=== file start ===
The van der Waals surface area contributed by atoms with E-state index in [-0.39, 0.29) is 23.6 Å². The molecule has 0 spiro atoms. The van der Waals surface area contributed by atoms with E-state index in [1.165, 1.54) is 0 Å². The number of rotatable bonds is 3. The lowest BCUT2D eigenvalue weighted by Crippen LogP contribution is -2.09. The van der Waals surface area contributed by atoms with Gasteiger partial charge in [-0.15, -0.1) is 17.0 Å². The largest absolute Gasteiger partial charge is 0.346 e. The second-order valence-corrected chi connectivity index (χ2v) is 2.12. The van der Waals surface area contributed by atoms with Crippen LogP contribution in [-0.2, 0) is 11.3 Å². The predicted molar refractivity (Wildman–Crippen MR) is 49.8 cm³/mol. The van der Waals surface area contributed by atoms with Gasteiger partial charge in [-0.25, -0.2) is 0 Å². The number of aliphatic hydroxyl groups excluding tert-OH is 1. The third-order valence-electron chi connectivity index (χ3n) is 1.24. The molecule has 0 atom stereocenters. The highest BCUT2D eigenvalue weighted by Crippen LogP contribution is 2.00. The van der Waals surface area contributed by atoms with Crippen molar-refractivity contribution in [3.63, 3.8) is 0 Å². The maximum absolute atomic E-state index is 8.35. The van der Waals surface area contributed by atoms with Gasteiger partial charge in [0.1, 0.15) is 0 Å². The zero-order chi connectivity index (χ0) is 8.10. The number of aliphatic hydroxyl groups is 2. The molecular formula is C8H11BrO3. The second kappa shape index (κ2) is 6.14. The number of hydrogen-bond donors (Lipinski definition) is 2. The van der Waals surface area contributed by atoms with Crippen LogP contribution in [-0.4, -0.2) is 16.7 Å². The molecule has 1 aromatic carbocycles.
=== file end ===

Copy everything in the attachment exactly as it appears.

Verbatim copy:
The van der Waals surface area contributed by atoms with E-state index in [-0.39, 0.29) is 23.6 Å². The molecule has 0 spiro atoms. The van der Waals surface area contributed by atoms with E-state index in [1.165, 1.54) is 0 Å². The number of rotatable bonds is 3. The lowest BCUT2D eigenvalue weighted by Crippen LogP contribution is -2.09. The van der Waals surface area contributed by atoms with Gasteiger partial charge in [-0.15, -0.1) is 17.0 Å². The largest absolute Gasteiger partial charge is 0.346 e. The second-order valence-corrected chi connectivity index (χ2v) is 2.12. The van der Waals surface area contributed by atoms with Crippen LogP contribution in [-0.2, 0) is 11.3 Å². The predicted molar refractivity (Wildman–Crippen MR) is 49.8 cm³/mol. The van der Waals surface area contributed by atoms with Gasteiger partial charge in [-0.25, -0.2) is 0 Å². The number of aliphatic hydroxyl groups excluding tert-OH is 1. The third-order valence-electron chi connectivity index (χ3n) is 1.24. The molecule has 0 atom stereocenters. The highest BCUT2D eigenvalue weighted by Crippen LogP contribution is 2.00. The van der Waals surface area contributed by atoms with Crippen molar-refractivity contribution in [3.63, 3.8) is 0 Å². The maximum absolute atomic E-state index is 8.35. The van der Waals surface area contributed by atoms with Gasteiger partial charge in [0.1, 0.15) is 0 Å². The zero-order chi connectivity index (χ0) is 8.10. The number of aliphatic hydroxyl groups is 2. The molecular formula is C8H11BrO3. The second kappa shape index (κ2) is 6.14. The number of hydrogen-bond donors (Lipinski definition) is 2. The van der Waals surface area contributed by atoms with Crippen LogP contribution in [-0.4, -0.2) is 16.7 Å². The molecule has 1 aromatic carbocycles.